I put down my Gibson A4 for a few months, enamored of my new Eric Darnton OM and even more enamored by the sweet ringing of my new Weber Aspen I (little flattop made of maple). I've played these new instruments like mad while my Gibson was out for a fret job (nothing could be done for the original frets, they were really rutted!)
Have my Gibson back and when playing it near my Weber, I hear lots fewer highs than I expect and less sustain on the high end. It has killer lows and volume, but does not ring nearly like the little Weber.
So impressed, I changed out the Elixers on the A4 and put on the same GHS strings as my Weber. A little brighter but not a big increase in highs and sustain up there. I changed out the bridge for a quick comparison (to an old cheapie rosewood bridge I used once) just to give it a listen, no big difference. I know the nut has broken loose and now floats. I know I have much lower action than before and the original bridge is almost flat on the wheels (and no buzzing, amazing action now!)
I put a mirror inside with a light and don't see anything loose or broken (I didn't know that Gibson put one little brace under that top, and not even under the bridge :-)
I'd like an opinion, likely I've become accustomed to the sweet, ringing highs of the flattop and just noticing the difference? Or are there other things I might check that would damp the highs / sustain on the Gibson? I know there is a local guy who has a similar instrument and I plan to find him in the coming weeks to compare mine to his just for a reality check.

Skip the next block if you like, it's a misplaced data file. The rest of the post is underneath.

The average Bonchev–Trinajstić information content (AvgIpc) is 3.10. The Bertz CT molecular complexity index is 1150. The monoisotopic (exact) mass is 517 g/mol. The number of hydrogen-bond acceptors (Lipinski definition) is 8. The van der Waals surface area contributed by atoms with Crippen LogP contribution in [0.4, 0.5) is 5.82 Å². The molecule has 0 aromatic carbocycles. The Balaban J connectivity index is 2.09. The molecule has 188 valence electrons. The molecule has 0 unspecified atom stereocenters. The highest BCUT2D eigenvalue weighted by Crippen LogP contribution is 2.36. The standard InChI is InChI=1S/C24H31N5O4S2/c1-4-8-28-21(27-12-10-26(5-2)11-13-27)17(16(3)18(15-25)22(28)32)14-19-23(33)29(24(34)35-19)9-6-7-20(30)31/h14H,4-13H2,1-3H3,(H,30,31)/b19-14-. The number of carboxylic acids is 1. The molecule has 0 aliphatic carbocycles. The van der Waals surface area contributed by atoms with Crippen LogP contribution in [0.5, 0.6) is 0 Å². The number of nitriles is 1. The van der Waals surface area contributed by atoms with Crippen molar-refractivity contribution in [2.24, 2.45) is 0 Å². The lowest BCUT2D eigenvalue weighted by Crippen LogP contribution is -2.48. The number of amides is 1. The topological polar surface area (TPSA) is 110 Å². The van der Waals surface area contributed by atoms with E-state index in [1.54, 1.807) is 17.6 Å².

Background (may or may not be interesting) -
I used to have very good hearing, I know its changed some amount, I got to my 50's now (as my friend once said, "that's what happens if you don't die, you get old...") My top range is not nearly what it used to be, but I still enjoy hearing it (at more volume, perhaps).
I have my Gibson A4 (1926) since 1972, lucky enough to receive it as a gift when all I had was a crummy plywood mando with warped neck at the time. Changed my life. All original, I've played it off and on for the years, in and out of the rain, snow and sleet. I've even taken it hiking up the Appalachian Trail (Delaware Water Gap, top, to play a few tunes for a friend there.) It has done me well and still looks good. The case shows all the aging, its done its job.
Clark Savage Turner
Los Osos, CA.